[attach]835[/attach]A typical day at the office for Peter Lynch isn’t in an office at all — it’s in the classroom playing with pulleys and showing grade 2–4 students how the gear inside a bicycle bell works.
Lynch doesn’t call himself a specialist, but the certified teacher is only one of 20 presenters across Canada that teaches the gears and pulley workshop offered by Scientists in School, a non-profit organization that does science-based educational outreach.
“The students call me Scientist Peter,” Lynch says.
As the school year revs into gear, organizations that offer educational workshops in schools are heading back into the classroom as well. And though many offer programming that complements or directly feeds into the school’s curriculum, often a high level of expertise and degree of specialization is required to teach them.
“Science is a hard concept,” says Lynch, who teaches in schools across Toronto.
“It’s difficult for teachers to understand those concepts,” he says of his pulley and gears class.
Schools choose to use his program, as they don’t often have the resources to buy the intricate pulley system he works with, which costs about $200.
Some teachers use the information from the workshop to stand in for an entire unit, he says, but more often than not they use it as an introduction or review of a unit that they teach.
Most important, the workshops make learning about science more exciting for kids, he says, mainly because they are taught in ways that appeal to the different way kids learn.
“They see cranes all the time but if they see how that crane works (in the pulley and gear workshop), they may become interested and grow up to be engineers,” Lynch says.
Being an engaging presenter and connecting with students right away is important, he says, as that can engage the kids even more and get them thinking about the world and their place in it.
During a workshop he teaches on soil, for instance, Lynch cuts up an apple in an effort to show students how much of the earth is used for farmland. For every bit of farmland that disappears due to development, he cuts another piece of the apple off.
Eventually he gets down to this tiny piece of skin and when there’s hardly any left, Lynch tells students it’s up to them to take ownership because they’re the future.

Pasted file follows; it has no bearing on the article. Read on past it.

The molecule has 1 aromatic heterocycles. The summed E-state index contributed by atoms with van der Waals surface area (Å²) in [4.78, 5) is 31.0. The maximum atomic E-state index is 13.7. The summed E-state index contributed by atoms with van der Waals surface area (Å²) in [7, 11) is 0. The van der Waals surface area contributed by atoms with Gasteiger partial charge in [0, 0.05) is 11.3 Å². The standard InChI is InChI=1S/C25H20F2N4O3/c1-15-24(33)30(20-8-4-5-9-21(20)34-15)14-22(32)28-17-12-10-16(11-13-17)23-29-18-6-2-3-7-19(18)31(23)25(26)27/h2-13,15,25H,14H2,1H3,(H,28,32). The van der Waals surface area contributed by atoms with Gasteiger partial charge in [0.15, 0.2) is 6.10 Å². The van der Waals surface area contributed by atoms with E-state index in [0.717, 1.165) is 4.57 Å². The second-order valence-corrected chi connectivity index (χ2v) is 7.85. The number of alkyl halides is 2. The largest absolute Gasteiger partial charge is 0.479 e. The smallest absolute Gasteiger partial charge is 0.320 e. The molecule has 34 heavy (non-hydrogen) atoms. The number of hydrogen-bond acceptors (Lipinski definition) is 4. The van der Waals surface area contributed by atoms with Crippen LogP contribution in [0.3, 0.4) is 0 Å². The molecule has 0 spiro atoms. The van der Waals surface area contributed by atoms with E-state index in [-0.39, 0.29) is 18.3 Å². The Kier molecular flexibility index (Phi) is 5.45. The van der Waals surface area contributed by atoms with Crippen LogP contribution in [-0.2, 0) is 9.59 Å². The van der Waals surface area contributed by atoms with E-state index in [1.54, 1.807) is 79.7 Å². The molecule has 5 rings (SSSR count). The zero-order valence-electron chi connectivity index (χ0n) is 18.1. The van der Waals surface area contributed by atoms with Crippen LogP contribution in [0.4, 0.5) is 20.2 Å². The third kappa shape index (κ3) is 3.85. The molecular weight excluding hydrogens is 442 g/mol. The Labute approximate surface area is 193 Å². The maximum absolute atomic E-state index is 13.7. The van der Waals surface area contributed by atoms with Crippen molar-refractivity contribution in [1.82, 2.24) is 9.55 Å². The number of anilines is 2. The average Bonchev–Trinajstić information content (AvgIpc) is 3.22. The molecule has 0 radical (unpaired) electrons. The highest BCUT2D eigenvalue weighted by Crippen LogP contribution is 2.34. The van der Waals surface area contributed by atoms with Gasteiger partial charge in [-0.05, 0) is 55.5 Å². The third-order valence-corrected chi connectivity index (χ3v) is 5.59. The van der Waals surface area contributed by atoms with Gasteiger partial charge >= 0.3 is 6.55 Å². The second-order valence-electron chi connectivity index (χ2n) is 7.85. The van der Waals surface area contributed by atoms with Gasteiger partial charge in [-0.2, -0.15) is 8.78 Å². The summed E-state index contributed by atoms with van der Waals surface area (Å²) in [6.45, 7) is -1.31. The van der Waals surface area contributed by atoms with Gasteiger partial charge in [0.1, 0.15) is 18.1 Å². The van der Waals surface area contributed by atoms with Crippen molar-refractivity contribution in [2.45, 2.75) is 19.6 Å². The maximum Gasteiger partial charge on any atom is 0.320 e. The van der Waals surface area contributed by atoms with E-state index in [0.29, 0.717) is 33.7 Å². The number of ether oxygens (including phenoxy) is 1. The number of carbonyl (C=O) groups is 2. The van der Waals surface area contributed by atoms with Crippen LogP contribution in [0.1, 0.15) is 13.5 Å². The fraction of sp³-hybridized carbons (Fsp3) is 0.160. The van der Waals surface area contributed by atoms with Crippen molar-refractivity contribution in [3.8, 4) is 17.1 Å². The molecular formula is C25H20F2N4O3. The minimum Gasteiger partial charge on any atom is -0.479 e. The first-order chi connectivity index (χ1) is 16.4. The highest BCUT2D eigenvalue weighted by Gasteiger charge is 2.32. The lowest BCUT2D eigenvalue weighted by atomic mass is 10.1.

“They’re really silent,” he says of that moment. “They’re not laughing; they’re just thinking about what they can do to make a difference.”
Sometimes a workshop can be so specialized it’s completely unfamiliar and new to the schools and its learners. But it can still have far-reaching cultural and social implications, as Emile Studham and his team of mostly Australian athletes know.
The founder and director of the Aussie X, Studham and his team go into schools and teach students Australian football and other sports.
Called footy, Australian football is completely different from what most students are accustomed to, Studham says, as it naturally builds on mentoring and leadership skills that other sports don’t.
Down under footy follows a club model where communities of people play together and kids have to live up to the expectations of the club.
Here, the sporting model is more elitist, he says, based on skill. But footy the way they teach it opens up opportunities for kids, he says.
“It often saves young peoples’ lives,” Studham says.
So much so the Aussie X has partnered with the Ontario Australian Football League and the Toronto Police Service to launch its “Youth @ Risk” program, which teaches footy to disadvantaged youth in Toronto schools.
The idea is to give kids an outlet to be actively involved in sporting programs that are challenging, fast paced, easily accessible and affordable, he says.
Where some sports foster fighting, footy encourages teamwork and a different model of interaction with students, he says.
“They can get their anger out in a controlled environment,” Studham says.
The students love it, he says, especially when the instructors teach them popular Aussie expressions.
“They just lose their minds,” he says.
Some private schools have adopted the program as part of their regular sports curriculum, he says.
The sport of footy is beneficial socially: it has a bit of a levelling effect, too. Often it’s the student who listens the best that plays the best, Studham says, and not necessarily the kid with the greatest athletic skill.
“Sometimes you’ll see a young kid who’s clearly not the most popular kid in the class,” he says. “All of a sudden he’s walking taller.”